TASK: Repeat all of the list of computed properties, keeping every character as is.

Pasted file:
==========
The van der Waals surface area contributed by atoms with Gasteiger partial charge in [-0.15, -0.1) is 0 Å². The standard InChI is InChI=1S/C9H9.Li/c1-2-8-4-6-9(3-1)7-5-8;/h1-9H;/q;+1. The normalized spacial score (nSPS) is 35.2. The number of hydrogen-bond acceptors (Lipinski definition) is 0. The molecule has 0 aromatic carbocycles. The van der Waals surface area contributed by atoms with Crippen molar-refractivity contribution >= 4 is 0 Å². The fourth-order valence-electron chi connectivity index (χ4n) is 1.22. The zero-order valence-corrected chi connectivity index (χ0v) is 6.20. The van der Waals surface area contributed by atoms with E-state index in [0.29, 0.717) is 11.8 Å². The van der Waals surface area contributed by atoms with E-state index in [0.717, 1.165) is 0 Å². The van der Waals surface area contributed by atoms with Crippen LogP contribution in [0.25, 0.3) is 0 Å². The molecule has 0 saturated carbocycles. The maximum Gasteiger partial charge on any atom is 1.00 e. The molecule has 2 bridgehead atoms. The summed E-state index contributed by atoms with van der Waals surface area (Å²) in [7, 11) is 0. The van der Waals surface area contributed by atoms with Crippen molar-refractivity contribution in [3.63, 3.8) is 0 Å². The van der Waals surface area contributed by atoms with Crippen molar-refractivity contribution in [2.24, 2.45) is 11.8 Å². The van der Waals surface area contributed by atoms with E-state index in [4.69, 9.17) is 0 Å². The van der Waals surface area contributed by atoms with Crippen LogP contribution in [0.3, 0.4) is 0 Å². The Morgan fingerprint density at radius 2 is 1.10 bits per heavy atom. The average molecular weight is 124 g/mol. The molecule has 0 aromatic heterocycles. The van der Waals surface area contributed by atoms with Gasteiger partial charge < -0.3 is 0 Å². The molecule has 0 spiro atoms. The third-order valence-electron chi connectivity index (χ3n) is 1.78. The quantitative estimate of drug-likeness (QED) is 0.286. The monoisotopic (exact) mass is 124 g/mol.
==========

The van der Waals surface area contributed by atoms with Gasteiger partial charge in [-0.15, -0.1) is 0 Å². The standard InChI is InChI=1S/C9H9.Li/c1-2-8-4-6-9(3-1)7-5-8;/h1-9H;/q;+1. The normalized spacial score (nSPS) is 35.2. The number of hydrogen-bond acceptors (Lipinski definition) is 0. The molecule has 0 aromatic carbocycles. The van der Waals surface area contributed by atoms with Crippen molar-refractivity contribution >= 4 is 0 Å². The fourth-order valence-electron chi connectivity index (χ4n) is 1.22. The zero-order valence-corrected chi connectivity index (χ0v) is 6.20. The van der Waals surface area contributed by atoms with E-state index in [0.29, 0.717) is 11.8 Å². The van der Waals surface area contributed by atoms with E-state index in [0.717, 1.165) is 0 Å². The van der Waals surface area contributed by atoms with Crippen LogP contribution in [0.25, 0.3) is 0 Å². The molecule has 0 saturated carbocycles. The maximum Gasteiger partial charge on any atom is 1.00 e. The molecule has 2 bridgehead atoms. The summed E-state index contributed by atoms with van der Waals surface area (Å²) in [7, 11) is 0. The van der Waals surface area contributed by atoms with Crippen molar-refractivity contribution in [3.63, 3.8) is 0 Å². The van der Waals surface area contributed by atoms with Crippen molar-refractivity contribution in [2.24, 2.45) is 11.8 Å². The van der Waals surface area contributed by atoms with E-state index in [4.69, 9.17) is 0 Å². The van der Waals surface area contributed by atoms with Crippen LogP contribution in [0.3, 0.4) is 0 Å². The Morgan fingerprint density at radius 2 is 1.10 bits per heavy atom. The average molecular weight is 124 g/mol. The molecule has 0 aromatic heterocycles. The van der Waals surface area contributed by atoms with Gasteiger partial charge < -0.3 is 0 Å². The molecule has 0 spiro atoms. The third-order valence-electron chi connectivity index (χ3n) is 1.78. The quantitative estimate of drug-likeness (QED) is 0.286. The monoisotopic (exact) mass is 124 g/mol.